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Senate Democrats Face Another Daunting Numbers Game Senate Democrats Face Another Daunting Numbers Game

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Politics / On the Trail

Senate Democrats Face Another Daunting Numbers Game

Senate Majority Leader Harry Reid of Nev. speaks with reporters on Capitol Hill in Washington, Tuesday, Nov. 27, 2012, following a Democratic strategy session.   (AP Photo/J. Scott Applewhite)

photo of Reid Wilson
November 29, 2012

Stop us if you've heard this one: Senate Democrats will defend many more seats than their Republican counterparts this cycle, putting the party squarely on defense and their 55-seat majority at risk. Faced with the same bleak scenario at the start of the 2012 cycle, Democrats wound up with unexpected gains. But their odds of keeping a majority intact after the midterm elections will depend in part on the preparation they do now.

That's because a number of senators whose terms will expire at the end of the cycle are seriously contemplating retirement, leaving open seats that would become inviting targets to Republicans. Democrats want to keep retirements — and the targets they create — to a minimum. At the very least, party strategists say it would be helpful to know which seats will be open, so that replacement candidates have the time to mount successful efforts.

Behind the scenes, Democrats have already begun the biennial process of feeling out their candidates. Sources say Senate Majority Leader Harry Reid and Sen. Chuck Schumer, who has long played a major behind-the-scenes role strategizing for his fellow Senate Democrats, will gently push incumbents to make a decision earlier rather than later. They don't try to force senators to decide by a date certain, but the subtle pressure will exist. Reid plays a bigger role with older members of the Senate, while Schumer has a closer relationship with newer, younger senators.


Democrats acknowledge that, amid distaste for Washington and politics writ large, incumbency isn't the advantage it once was. But an incumbent has the ability to raise more money, depend on name recognition, and tell their story at an earlier point than a nonincumbent might be able to.

The results are evident: In the last eight years, just two Democratic incumbents — Blanche Lincoln of Arkansas and Russ Feingold of Wisconsin — have lost reelection bids. In the last two election cycles, Republicans picked up five Democratic-held open seats, in Illinois, Indiana, Nebraska, North Dakota, and Pennsylvania.

No Democrats have said publicly they will not seek another term this cycle, but party strategists are keeping a close eye on several incumbents, given their age or conditions. Sen. Frank Lautenberg, 88, is the oldest member of the upper chamber. Four others — Sens. Max Baucus, Carl Levin, Tom Harkin, and Jay Rockefeller — are over 70 years old. Sen. Tim Johnson, 65, is still recovering from bleeding in the brain he suffered in 2006.

Lautenberg, Levin, and Rockefeller are the most likely to step aside, Democratic sources say, but even they aren't sure things. A Lautenberg spokesman told The Hill this week that retirement "is the last thing on his mind." Rockefeller told Politico he would make an announcement later, and sources with knowledge of his thinking said he truly hasn't turned his mind to politics yet. A Levin spokeswoman also dodged the question.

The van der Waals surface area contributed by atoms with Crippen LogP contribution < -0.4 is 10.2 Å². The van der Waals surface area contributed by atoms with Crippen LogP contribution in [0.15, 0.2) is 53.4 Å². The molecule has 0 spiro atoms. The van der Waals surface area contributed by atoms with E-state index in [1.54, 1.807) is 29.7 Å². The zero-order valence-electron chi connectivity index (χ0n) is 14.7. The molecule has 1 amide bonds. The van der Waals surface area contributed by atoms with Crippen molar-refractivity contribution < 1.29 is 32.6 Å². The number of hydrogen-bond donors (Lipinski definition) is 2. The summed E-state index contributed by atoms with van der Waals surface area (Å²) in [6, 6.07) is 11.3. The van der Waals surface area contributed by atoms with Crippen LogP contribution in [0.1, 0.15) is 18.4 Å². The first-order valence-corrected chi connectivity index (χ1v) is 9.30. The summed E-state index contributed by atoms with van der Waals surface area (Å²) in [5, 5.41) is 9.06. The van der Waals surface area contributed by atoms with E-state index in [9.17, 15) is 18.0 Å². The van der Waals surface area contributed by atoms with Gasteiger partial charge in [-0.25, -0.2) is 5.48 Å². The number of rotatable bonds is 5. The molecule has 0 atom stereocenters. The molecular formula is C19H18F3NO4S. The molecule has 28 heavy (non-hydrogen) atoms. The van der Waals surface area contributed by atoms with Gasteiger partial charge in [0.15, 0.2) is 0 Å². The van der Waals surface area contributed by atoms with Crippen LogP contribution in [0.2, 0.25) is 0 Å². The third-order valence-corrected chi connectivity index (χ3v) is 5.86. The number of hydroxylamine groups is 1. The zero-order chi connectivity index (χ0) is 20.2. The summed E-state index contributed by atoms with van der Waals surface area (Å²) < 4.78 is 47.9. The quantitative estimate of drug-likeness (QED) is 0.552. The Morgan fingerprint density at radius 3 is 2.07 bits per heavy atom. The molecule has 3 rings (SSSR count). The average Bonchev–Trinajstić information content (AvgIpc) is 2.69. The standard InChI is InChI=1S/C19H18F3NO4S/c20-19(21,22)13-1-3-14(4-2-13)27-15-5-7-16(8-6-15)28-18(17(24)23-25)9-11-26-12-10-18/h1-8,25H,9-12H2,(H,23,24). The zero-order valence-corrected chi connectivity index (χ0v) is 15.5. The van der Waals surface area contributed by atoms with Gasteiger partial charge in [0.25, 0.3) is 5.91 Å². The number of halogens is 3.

Johnson faces a difficult fight against former Gov. Mike Rounds, who has already formed an exploratory committee. Johnson told a South Dakota reporter last week that he would decide on reelection "sometime next year."

Beyond age and health, some incumbents may simply want to move on. If Sen. John Kerry isn't tapped for an administration job this year, he might decide to step aside. Then again, if he is tapped — a more likely scenario — he would be out of the Senate even earlier, forcing a special election unless Bay State Democrats pass new legislation allowing the governor to appoint a replacement.

Some Democrats say they wouldn't be surprised if Sen. Dick Durbin of Illinois, second in his party's leadership ranks, decide against another term. Durbin told Crain's Chicago Business thatg he planned to run for reelection, but that a final decision would come next year.

Open seats aren't created equal. Democrats would certainly have an easier time keeping Lautenberg's New Jersey seat in the blue column than they would Johnson's South Dakota seat. But even deep-blue states can force a party to spend money: In 2012, the Democratic Senatorial Campaign Committee spent $2.6 million to defend an open seat in Connecticut, a state President Obama won by 18 points. Every dollar the party spent there, or will have to spend in a blue state with an open seat in 2014, is a dollar they can't spend defending vulnerable incumbents.

And this cycle features plenty of vulnerable incumbents who will almost certainly seek another term. Republicans will likely target Louisiana Sen. Mary Landrieu, Arkansas Sen. Mark Pryor, Alaska Sen. Mark Begich, and North Carolina Sen. Kay Hagan, four Democrats who hold seats in states Mitt Romney won in 2012. Colorado's Mark Udall, New Hampshire's Jeanne Shaheen, and Minnesota's Al Franken could all attract promising Republican opponents as well.

After losing two seats in 2012, Republicans now need to pick up a net of six in 2014 to control the Senate. Democratic wins this year provided an immeasurable psychological boost to a party that had expected to lose. Harry Reid, Chuck Schumer, and the next head of the DSCC will need that psychology to prevent a rush to the exits over the next 18 months, and to preserve their control over the Senate.

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